Where does the downtown Boston real estate market stand in the housing cycle?
Updated: Boston Real Estate Blog 2022
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In every bust-to-boom cycle in real estate, you can safely state that there are predictable motions that a real estate market goes through, including the downtown Boston real estate market. Some of the stages in the real estate cycle can be skipped and often do.
Let’s view them looking backward and moving forward
AFTER A REAL ESTATE BUST: the early recovery phase of the cycle begins. Despite Boston being one of the largest downtown condo markets in the country, In this phase new home construction will struggle to take off. Builders must execute perfectly on price, location, product, and schools to achieve success. Boston downtown condo builders will worry about state and local fiscal issues and population loss and employment issues, as a result gaining full momentum.
So let’s move on.
In the early expansion phase: Metro area warmed up and are exhibiting more normalized sales and pricing conditions. We upgraded many of these markets from Slow to Normal the real estate recovery finally stabilized and gained traction. The large new Boston Seaport condo price keeps the sales pace moderate for builders.
I would say we’re past the “Ripen recovery cycle”
These big volume markets recovered very slowly, partially because construction is such a big part of their economies. Newly constructed Boston condos for sale have accelerated at a very fast clip—rising over 12% YOY in several downtown Boston real estate neighborhoods. Most of the markets in this group experience Normal market conditions, with Back Bay and Boston Seaport as one of our hottest current markets.
I think when Mayor Menino was in charge of the city of Boston, he prevented or slowed down may new Boston high rise condo luxury projects. However, with Mayor Walsh, full speed ahead. Once again, just look at the transformation of the Boston Seaport District.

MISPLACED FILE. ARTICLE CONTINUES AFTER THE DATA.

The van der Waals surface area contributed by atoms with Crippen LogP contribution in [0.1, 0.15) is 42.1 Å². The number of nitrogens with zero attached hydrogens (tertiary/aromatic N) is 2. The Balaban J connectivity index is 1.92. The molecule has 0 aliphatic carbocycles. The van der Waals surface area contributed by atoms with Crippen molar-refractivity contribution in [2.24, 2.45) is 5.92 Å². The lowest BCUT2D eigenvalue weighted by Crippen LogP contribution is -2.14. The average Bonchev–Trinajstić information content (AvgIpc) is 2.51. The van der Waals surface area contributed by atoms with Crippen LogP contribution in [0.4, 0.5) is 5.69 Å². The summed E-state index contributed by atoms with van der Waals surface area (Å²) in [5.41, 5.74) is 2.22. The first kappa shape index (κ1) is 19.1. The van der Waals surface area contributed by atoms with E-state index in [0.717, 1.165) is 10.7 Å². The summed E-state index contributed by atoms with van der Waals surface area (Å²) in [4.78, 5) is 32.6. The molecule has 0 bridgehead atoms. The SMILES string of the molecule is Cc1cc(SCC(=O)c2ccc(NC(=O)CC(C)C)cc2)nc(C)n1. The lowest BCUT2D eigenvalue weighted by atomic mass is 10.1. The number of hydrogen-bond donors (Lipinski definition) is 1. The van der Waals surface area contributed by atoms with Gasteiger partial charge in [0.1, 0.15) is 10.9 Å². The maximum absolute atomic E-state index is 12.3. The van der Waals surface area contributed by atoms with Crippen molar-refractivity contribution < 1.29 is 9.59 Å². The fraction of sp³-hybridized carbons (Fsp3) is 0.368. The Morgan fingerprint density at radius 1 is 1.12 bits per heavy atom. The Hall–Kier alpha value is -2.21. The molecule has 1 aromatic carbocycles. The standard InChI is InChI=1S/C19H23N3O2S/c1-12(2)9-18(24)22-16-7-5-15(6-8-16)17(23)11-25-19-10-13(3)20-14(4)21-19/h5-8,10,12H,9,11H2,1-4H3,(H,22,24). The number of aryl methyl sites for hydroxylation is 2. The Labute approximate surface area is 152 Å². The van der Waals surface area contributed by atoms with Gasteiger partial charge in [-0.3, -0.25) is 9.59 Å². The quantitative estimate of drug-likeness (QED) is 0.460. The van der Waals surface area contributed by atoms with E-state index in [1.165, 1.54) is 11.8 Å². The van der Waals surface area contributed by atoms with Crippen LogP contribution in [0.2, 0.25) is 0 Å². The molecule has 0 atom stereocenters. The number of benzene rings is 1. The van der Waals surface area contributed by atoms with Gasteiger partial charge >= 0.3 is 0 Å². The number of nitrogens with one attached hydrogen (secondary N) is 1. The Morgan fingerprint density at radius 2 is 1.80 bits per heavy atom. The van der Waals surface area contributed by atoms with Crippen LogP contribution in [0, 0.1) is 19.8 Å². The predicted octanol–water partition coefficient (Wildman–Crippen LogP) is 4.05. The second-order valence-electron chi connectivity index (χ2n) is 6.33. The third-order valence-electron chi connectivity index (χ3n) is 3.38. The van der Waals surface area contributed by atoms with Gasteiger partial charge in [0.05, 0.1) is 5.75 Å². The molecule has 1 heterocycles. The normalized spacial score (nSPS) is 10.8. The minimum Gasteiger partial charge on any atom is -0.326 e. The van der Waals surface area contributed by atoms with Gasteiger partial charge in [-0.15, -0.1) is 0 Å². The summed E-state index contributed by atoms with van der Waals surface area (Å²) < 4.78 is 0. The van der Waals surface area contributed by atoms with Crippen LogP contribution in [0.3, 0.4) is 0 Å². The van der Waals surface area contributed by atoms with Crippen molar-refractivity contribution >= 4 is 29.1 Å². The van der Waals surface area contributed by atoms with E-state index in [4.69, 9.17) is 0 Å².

In this cycle, you move closer to the exuberance phase. The nearing exuberance markets exhibit Normal current market conditions and have yet to reach the frenzied sales or pricing of the exuberance markets. But the market is not experiencing buyer frenzy overall. Certain submarkets and price points accelerated quickly following a delayed housing recovery. However, sales are still lukewarm in prime downtown real estate locations especially at the higher price points, and the entry segment is now enjoying a strong upward sales and price increases.
Now we are starting to get closer to where downtown Boston real estate market is at. However, based on the last quarterly stats I would have to say that we’ve also past this point in the cycle.
These markets reached the exuberance phase and display hotter housing market conditions through above-average sales rates and price appreciation. Low resale supply (like Beacon Hill and the Boston’s North End) paired with solid job growth is driving additional new home demand, particularly in the relatively affordable price points. The luxury Boston condo market may be closer to maturing exuberance, given significant supply +$1MM, but more modestly priced product (especially in highly desirable submarkets) continues to sell very well.
This is where the debate can begin. Are we at this stage of the real estate cycle? I think we’re beyond this.
The Boston economy is on fire. Technology and finance jobs drive most of the Boston market, and I expect a correction in some segments of the technology sector Many of these maturing exuberance markets were among the first to recover this housing cycle. Current employment is well above prior peak in the downtown Boston market. Strong job growth in the high-wage sectors has buoyed well for Boston Midtown, Back Bay, and Boston Seaport condo markets, but now weakening affordability young professional which decelerating job growth is cooling demand after a sustained run-up.
In summary, downtown Boston real estate markets have in the past has slowed down and recovered at different paces in the real estate cycle. Where we are today? Many factors play into this, stock market fluctuations, uncertainty in the economy both micro and macro. Yes, even the presidential election.
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